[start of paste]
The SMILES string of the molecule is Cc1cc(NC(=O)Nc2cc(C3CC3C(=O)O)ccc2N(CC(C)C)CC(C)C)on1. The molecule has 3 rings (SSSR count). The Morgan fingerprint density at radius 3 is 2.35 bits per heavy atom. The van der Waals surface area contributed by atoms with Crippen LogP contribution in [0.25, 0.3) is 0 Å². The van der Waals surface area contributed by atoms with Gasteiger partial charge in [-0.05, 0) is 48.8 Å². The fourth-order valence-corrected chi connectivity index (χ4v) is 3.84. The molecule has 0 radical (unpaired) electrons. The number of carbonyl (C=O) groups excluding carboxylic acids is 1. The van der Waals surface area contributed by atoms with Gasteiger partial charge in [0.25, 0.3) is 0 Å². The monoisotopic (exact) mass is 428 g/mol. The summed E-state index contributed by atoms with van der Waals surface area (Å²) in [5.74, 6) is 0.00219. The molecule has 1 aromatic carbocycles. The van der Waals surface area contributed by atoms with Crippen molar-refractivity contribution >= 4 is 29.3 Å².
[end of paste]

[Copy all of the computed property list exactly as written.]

The SMILES string of the molecule is Cc1cc(NC(=O)Nc2cc(C3CC3C(=O)O)ccc2N(CC(C)C)CC(C)C)on1. The molecule has 3 rings (SSSR count). The Morgan fingerprint density at radius 3 is 2.35 bits per heavy atom. The van der Waals surface area contributed by atoms with Crippen LogP contribution in [0.25, 0.3) is 0 Å². The van der Waals surface area contributed by atoms with Gasteiger partial charge in [-0.05, 0) is 48.8 Å². The fourth-order valence-corrected chi connectivity index (χ4v) is 3.84. The molecule has 0 radical (unpaired) electrons. The number of carbonyl (C=O) groups excluding carboxylic acids is 1. The van der Waals surface area contributed by atoms with Gasteiger partial charge in [0.25, 0.3) is 0 Å². The monoisotopic (exact) mass is 428 g/mol. The summed E-state index contributed by atoms with van der Waals surface area (Å²) in [5.74, 6) is 0.00219. The molecule has 1 aromatic carbocycles. The van der Waals surface area contributed by atoms with Crippen molar-refractivity contribution >= 4 is 29.3 Å².